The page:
Combining excellent appearance with good corrosion resistance, nickel has long been used as a plating material. Prior to 1946, nickel coatings were applied to most substrates by using electricity (electroplating). Methods have since been developed that allow electroless nickel plating of most metals and also many nonmetallic substrates.
Most electroless nickel coatings contain 5 to 15% phosphorus. The high-nickel, low-phosphorous alloy deposited by chemical reduction without electric current is mil-for-mil more corrosion resistant than electroplated nickel. On properly prepared substrates, electroless nickel coatings are virtually pore-free.
Also, unlike electrolytic nickel, the thickness of electroless nickel deposits are distributed evenly over the entire surface even of complex parts. Blind holes, threads, small diameter holes, recesses or internal areas receive the same amount of plating as sharp corners, edges or flat surfaces. Therefore, total thickness can often be reduced, close tolerances can be maintained, and although electroless nickel can be machined, subsequent machining to size is frequently eliminated.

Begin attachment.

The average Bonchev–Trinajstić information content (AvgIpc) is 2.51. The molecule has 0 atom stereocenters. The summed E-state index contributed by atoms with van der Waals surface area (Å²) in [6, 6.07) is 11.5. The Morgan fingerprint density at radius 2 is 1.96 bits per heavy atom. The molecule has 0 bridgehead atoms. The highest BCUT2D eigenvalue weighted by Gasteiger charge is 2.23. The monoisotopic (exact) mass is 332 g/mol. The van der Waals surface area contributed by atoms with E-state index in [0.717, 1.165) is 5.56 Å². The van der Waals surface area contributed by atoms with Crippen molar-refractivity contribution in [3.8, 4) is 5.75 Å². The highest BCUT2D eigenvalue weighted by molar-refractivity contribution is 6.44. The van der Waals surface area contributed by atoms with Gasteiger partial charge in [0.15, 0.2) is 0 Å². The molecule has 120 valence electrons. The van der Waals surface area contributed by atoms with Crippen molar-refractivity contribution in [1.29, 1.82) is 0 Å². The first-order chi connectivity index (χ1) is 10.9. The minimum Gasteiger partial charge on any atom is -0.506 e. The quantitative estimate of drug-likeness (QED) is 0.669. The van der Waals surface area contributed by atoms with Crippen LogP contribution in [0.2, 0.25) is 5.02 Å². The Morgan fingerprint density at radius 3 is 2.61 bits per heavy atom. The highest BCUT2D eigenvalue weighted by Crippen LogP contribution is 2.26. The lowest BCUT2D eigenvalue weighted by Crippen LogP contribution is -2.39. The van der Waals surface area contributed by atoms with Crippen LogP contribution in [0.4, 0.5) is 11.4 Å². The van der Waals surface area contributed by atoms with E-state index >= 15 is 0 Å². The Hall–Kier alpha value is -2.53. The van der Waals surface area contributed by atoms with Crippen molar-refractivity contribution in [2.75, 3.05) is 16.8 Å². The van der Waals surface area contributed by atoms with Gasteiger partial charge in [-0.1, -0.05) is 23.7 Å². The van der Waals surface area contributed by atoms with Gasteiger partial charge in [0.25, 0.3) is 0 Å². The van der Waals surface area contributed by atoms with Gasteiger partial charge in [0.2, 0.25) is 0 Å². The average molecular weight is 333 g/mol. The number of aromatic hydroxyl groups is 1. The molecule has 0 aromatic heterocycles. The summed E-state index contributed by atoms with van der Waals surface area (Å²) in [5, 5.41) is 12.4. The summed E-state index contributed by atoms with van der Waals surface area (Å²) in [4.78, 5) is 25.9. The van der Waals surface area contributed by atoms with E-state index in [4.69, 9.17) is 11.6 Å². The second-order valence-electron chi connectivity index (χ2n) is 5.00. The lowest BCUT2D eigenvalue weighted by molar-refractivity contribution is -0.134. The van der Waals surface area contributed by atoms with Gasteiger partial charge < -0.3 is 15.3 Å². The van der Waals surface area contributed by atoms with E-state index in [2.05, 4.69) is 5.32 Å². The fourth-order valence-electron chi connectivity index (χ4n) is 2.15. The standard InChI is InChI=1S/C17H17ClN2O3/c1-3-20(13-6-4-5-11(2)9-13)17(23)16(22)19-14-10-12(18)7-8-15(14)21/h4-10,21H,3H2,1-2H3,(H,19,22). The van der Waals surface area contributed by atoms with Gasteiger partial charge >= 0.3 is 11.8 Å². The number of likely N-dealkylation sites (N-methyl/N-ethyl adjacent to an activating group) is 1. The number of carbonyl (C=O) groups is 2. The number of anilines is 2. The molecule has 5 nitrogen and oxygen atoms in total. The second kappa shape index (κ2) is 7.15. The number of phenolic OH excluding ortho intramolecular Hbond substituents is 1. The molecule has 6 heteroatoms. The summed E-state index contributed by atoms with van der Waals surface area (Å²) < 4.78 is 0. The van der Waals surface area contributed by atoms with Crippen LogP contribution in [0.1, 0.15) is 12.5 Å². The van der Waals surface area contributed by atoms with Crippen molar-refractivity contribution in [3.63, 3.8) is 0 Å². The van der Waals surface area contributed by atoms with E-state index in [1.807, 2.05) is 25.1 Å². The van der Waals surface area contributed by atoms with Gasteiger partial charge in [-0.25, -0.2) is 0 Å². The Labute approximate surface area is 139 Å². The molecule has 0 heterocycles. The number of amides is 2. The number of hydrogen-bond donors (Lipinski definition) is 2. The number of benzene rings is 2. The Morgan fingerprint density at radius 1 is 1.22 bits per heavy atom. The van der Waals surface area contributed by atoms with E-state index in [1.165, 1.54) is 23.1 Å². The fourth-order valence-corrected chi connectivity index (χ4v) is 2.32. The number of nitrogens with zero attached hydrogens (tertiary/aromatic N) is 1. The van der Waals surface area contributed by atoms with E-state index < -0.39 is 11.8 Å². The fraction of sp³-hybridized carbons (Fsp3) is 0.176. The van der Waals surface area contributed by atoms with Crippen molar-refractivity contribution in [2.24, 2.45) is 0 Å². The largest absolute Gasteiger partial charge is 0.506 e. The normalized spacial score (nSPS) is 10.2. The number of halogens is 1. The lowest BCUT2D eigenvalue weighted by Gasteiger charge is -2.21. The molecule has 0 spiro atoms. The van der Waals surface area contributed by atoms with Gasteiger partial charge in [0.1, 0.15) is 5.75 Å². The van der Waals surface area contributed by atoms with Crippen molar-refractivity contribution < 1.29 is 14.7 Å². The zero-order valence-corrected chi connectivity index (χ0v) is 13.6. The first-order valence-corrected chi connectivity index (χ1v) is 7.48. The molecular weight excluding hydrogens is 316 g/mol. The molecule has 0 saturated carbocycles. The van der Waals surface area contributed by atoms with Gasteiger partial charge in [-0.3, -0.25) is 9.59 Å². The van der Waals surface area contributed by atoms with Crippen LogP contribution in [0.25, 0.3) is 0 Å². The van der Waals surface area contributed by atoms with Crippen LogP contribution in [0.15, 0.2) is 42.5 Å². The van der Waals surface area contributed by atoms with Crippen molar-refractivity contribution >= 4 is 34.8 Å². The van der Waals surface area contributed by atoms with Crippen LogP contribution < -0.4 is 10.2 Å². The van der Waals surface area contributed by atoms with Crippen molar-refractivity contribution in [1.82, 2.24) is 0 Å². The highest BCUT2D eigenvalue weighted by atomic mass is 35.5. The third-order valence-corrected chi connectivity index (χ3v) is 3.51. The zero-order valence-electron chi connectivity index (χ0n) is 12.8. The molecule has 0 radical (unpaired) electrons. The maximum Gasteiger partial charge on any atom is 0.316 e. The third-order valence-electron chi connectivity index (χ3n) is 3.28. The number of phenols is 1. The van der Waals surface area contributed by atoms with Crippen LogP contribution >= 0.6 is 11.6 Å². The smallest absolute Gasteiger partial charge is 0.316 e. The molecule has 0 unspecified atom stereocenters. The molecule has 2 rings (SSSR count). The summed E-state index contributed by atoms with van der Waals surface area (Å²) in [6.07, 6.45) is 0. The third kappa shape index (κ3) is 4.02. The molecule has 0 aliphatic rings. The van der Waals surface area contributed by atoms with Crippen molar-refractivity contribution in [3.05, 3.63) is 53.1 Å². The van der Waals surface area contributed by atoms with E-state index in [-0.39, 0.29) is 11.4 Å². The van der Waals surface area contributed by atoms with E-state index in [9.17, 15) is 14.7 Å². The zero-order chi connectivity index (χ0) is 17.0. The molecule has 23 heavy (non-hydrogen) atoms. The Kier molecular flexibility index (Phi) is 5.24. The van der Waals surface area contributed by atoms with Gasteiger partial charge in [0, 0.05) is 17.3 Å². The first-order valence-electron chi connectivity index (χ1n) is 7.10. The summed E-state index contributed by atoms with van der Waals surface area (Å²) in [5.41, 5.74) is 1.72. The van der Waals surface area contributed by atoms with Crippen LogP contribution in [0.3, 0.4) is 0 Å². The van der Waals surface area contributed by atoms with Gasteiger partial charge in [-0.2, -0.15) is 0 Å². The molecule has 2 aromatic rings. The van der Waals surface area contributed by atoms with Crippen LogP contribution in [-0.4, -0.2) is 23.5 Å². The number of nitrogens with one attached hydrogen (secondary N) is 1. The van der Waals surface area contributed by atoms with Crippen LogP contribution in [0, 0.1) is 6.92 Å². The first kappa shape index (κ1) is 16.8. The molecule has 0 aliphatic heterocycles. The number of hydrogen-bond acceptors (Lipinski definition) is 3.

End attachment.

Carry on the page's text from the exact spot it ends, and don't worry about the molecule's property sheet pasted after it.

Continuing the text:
One of the chief uses of electroless nickel has been preventing corrosion of metals. Thus electroless nickel has found ready acceptance in fields such as missiles and rocketry, oil refineries, chemical plant equipment, tank interiors, and many other mechanical and electrical applications.
Due to its hardness, wear resistance, and uniform deposit thickness, electroless nickel coatings have also found wide usage in the field of pumps, compressors, hydraulic pistons and other moving parts. In fact, electroless nickel should be considered wherever there is a need for a hard, smooth, corrosion resistant, and uniformly distributed metallic coating. Since it has a natural lubricity and, therefore high resistance to abrasion, it has often proved superior to hard chrome plating.